In his introduction to the Fordham University Press edition of Yves Simon’s “The Tradition of Natural Law,” Russell Hittinger cites the following sentence from Simon: “One of the social functions of philosophers, when they speak of natural law, is to remind men that their own nature, the moral nature, the universe of morality, is no less mysterious than this physical universe.” One might ask, on reading such a sentence, “Who is reminding whom of what?”

Aristotle makes us aware that alongside of what he calls physics – the world of things that necessarily happen through their own laws – there is a second world, perhaps a second nature, that is, if anything, more complicated and intricate than the physical universe itself. And each of us is intimately involved in both worlds. But the one that fascinates us most is the world of our own drama.

The other morning during a walk through Georgetown, I was looking up at an almost full moon. It was not quite full. I am always challenged to picture just where I am situated on this planet when I see the moon’s location and wonder at what angle it must be so that its side always facing the sun is not quite a circle to me. The vast reaches of the universe go on – I read recently that studies evidently show that all the planets in our solar system are experiencing a warming trend that must find its origin in the inner movements of the sun.

In any case, we can stand in a given place on our own planet Earth and, by looking out from it, contemplate its relative size and age compared to the rest of the universe. We know how we depend on our star which we call the sun. We know that it will burn out some day, but it is nothing that we have to immediately worry about. The very fact that we exist at all as we do is made possible by the whole heavenly coordinates behaving as they do and, as the anthropic principle puts it, on an extremely tight schedule. We are usually about our own affairs; but still, we cannot but wonder about our place in the universe all at times.

We can use the word “mysterious” of the ways of the physical universe, something the Greeks called a “cosmos,” an order. At the same time, there exists something we call “ourselves.” We are about many things. The Simon comment talks about a “social function” of philosophers. That is a curious phrase. I wonder what it means.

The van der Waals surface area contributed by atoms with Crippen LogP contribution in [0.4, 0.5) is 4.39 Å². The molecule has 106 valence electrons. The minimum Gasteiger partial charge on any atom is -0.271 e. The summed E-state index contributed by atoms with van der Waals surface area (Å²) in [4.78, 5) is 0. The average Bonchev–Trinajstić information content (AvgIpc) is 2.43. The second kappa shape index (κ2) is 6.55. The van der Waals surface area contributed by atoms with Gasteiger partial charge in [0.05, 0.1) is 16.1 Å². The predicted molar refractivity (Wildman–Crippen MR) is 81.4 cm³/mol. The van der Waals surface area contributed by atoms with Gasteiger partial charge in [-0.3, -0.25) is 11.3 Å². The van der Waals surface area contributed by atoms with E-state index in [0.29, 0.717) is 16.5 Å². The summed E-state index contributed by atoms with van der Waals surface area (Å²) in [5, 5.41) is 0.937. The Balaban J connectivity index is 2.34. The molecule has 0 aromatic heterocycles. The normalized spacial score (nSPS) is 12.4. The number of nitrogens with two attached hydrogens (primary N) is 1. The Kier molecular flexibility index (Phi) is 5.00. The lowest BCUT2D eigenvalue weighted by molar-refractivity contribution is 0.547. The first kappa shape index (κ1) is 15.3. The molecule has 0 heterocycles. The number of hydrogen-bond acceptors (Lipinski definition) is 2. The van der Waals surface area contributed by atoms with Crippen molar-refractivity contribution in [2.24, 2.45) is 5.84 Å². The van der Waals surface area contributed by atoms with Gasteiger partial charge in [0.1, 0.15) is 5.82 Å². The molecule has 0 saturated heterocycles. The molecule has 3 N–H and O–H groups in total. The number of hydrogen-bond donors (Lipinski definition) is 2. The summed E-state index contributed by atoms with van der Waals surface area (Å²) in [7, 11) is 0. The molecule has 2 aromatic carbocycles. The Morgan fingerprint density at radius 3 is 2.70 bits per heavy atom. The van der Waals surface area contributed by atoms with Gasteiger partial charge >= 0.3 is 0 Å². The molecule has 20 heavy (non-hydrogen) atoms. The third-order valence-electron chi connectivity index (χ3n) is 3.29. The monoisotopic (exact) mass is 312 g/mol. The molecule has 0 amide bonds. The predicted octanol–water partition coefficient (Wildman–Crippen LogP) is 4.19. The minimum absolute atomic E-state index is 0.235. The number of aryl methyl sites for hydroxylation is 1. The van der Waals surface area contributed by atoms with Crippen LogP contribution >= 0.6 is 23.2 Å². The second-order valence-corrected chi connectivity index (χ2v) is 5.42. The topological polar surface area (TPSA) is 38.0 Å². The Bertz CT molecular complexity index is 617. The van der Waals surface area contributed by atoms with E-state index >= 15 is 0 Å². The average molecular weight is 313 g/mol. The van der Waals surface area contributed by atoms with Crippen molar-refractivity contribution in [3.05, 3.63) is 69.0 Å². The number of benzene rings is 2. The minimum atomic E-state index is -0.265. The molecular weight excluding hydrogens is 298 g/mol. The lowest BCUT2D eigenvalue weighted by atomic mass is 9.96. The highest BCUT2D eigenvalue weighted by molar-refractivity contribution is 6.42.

In effect, Simon implies, and also something commented on by Albert Einstein, that the complexity of human morality and politics is more, not less, mysterious and complicated than the movements of the physical universe. This fact means, as it were, that there really are two “universes” going on in the same universe, to put it paradoxically. The human universe puts things into existence that depend on mind and free will.

This is the maddening origin of the difficulty in understanding and studying human things. Modern social thought has tried valiantly to reduce the human free world to the principles of the physical sciences. But it always runs into unexpected surprises and alternatives, something that throws off the “science” presuppositions, like predicting the fall of communism.

Logically, this means that we are all involved in an adventure that includes our intelligence and free choices. We are simultaneously concerned with what we actually do and with what we ought to do. When the two are theoretically judged to be the same, we suddenly find ourselves locked within ourselves. But we suspect, if we be honest, that many times what we actually do is not what we ought to do. Leo Strauss talks about “lowering our sights” so that we only can do what we want to do. He thinks rightly that this lowering is a kind of self-chosen imprisonment.

Somehow, I find it particularly fascinating, the notion that the human world is every bit as mysterious as the cosmos itself. There is something about us that seems to be, as it were, “trans-cosmic.” As I like to put it, we look at the universe; it does not look at us. We have as sense, as St. Augustine taught us, that that we are in fact more important than the universe. It exists for us, not we for it.

If this priority is so, then the drama of what goes on in our own lives that cannot go on in the universe, the complexities revolving about our free choices, is really what constitutes the central drama of existence. As I say, with Simon, philosophers need to remind us of such things. Students are, or ought to be, as Plato said, “potential philosophers.” That is, they also need to be reminded of these mysterious things.

Fr. James V. Schall, S.J., is a professor of government. He can be reached at schalljgeorgetown.edu. AS THIS JESUIT SEES IT. appears every other Friday, with Fr. Ryan Maher, S.J., and Schall alternating as writers.

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